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Olivera v. Warden of FCI Edgefield

United States District Court, D. South Carolina

April 11, 2019

Jorge-Rojas Olivera #26639-009, Petitioner,
v.
Warden of FCI Edgefield, Respondent.

          ORDER

          JOSEPH F. ANDERSON, JR. UNITED STATES DISTRICT JUDGE

         I. INTRODUCTION

         Jorge-Rojas Olivera, (Petitioner), proceeding pro se, is an inmate incarcerated at the Federal Correctional Institution in Edgefield, South Carolina, in the custody of the Federal Bureau of Prisons. Petitioner filed the instant petition for a writ of habeas corpus pursuant to 28 U.S.C. § 2241. In accordance with 28 U.S.C. § 636(b) and Local Civil Rule 73.02(B)(2)(c) (D.S.C.), the case was referred to the Magistrate Judge.

         The Magistrate Judge assigned to this action[1] prepared a thorough Report and Recommendation (“Report”) and opines that this Court should dismiss the Petition in this case without prejudice and without requiring Respondent to file an answer. (ECF No. 7). The Report sets forth, in detail, the relevant facts and standards of law on this matter, and this Court incorporates those facts and standards without a recitation.

         The Court is charged with making a de novo determination of those portions of the Report to which specific objections are made, and the Court may accept, reject, or modify, in whole or in part, the recommendation of the Magistrate Judge, or recommit the matter to the Magistrate Judge with instructions. See 28 U.S.C. § 636(b)(1). However, a district court is only required to conduct a de novo review of the specific portions of the Magistrate Judge's Report to which an objection is made. See 28 U.S.C. § 636(b); Fed.R.Civ.P. 72(b); Carniewski v. W. Virginia Bd. of Prob. & Parole, 974 F.2d 1330 (4th Cir. 1992). In the absence of specific objections to portions of the Report of the Magistrate, this Court is not required to give an explanation for adopting the recommendation. See Camby v. Davis, 718 F.2d 198, 199 (4th Cir. 1983).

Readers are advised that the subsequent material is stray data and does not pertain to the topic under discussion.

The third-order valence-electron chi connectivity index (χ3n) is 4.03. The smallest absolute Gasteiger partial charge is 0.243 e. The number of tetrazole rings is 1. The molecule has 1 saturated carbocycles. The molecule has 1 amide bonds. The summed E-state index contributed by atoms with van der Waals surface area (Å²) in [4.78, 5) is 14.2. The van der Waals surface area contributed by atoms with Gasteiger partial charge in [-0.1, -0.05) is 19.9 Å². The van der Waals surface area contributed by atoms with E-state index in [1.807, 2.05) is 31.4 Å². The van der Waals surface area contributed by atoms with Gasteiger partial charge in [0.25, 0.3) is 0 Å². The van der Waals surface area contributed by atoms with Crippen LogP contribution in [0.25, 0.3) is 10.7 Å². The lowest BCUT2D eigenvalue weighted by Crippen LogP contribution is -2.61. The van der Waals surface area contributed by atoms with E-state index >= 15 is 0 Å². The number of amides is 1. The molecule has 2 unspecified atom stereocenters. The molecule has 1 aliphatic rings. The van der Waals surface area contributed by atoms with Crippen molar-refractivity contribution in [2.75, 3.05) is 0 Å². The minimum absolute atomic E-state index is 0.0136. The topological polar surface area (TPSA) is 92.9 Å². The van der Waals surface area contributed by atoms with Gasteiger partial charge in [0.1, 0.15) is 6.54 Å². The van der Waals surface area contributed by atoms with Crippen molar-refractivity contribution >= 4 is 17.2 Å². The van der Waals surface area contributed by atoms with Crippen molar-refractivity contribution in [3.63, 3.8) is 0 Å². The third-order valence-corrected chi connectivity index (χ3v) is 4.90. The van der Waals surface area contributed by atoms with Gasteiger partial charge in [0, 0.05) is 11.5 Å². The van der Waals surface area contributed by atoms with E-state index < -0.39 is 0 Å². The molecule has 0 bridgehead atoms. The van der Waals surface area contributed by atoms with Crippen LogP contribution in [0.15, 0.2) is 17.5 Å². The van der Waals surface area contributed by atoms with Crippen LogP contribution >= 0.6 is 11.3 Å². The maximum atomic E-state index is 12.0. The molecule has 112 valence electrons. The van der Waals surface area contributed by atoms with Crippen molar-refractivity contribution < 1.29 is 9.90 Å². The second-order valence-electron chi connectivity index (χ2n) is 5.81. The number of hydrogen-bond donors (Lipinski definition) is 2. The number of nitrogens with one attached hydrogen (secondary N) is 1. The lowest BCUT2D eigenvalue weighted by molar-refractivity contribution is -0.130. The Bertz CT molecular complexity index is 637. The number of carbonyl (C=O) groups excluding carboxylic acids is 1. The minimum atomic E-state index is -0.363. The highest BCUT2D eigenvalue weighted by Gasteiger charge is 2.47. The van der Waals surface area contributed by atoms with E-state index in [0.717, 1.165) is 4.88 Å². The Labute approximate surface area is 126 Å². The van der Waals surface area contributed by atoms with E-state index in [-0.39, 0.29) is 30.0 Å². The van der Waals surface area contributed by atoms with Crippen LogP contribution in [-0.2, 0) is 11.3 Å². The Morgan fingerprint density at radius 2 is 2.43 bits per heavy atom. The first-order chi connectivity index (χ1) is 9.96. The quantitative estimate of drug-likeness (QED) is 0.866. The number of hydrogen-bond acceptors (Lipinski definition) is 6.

Petitioner was advised of his right to object to the Report, which was entered on the docket on August 27, 2018. (ECF No. 7). Petitioner filed timely objections to the Report (“Objections”) on September 4, 2018. (ECF No. 10). Thus, this matter is ripe for review.

         The Report recites the factual and procedural background giving rise to this action. Briefly, on September 7, 2012, Petitioner entered a guilty plea to conspiracy to possess with intent to distribute more than 500 grams of a mixture and substance containing a detectable amount of methamphetamine. On February 5, 2013, the district court sentenced Petitioner to 420 months' imprisonment. Thereafter, Petitioner filed an appeal challenging his sentence and conviction, which was denied by the Eighth Circuit on April 29, 2014. On February 13, 2015, Petitioner filed a § 2255 motion, which the district court denied. Petitioner then filed this § 2241 petition. (ECF No. 1).

         II. DISCUSSION

         In his § 2241 Petition, Petitioner alleges he is serving an illegal sentence. Petitioner cites to Nelson v. Colorado, 137 S.Ct. 1249 (2017) and argues that settled substantive law has changed such that the dismissed counts of his indictment may no longer be used to enhance his sentence. (ECF No. 1). Petitioner seeks resentencing.

         Petitioner claims Nelson changed settled substantive law by holding that only facts arising out of a conviction can be considered during sentencing. Petitioner argues that Nelson overruled United States v. Watts, 519 U.S. 148 (1997), which held that a sentencing court may consider acquitted conduct in calculating a sentence as long as the conduct has been proven by a preponderance of the evidence. Petitioner claims Nelson now prevents courts from considering dismissed or uncharged crimes at sentencing.

         The Magistrate Judge opines that the court lacks jurisdiction to consider the instant § 2241 petition because Petitioner cannot show that 28 U.S.C. § 2255 is inadequate to test the legality of his sentence thereby allowing Petitioner to file a 28 U.S.C. § 2241 petition under United States v. Wheeler. (ECF No. 7). Petitioner attempts to object to the Report (ECF No. 10); however, Petitioner mainly repeats his assertions from his Petition. (ECF No. 1). In light most favorable to Petitioner, he objects to the Magistrate Judge's Report by stating:

Petitioner will object to the report and recommendation on page 5 where the Magistrate Judge states that petitioner has not cited to any language in Nelson that directly or implicitly challenges the holding in Watts.
Petitioner will object to the report and recommendation on page 6 where the Magistrate Judge states that petitioner has failed to show that Nelson has been made ...

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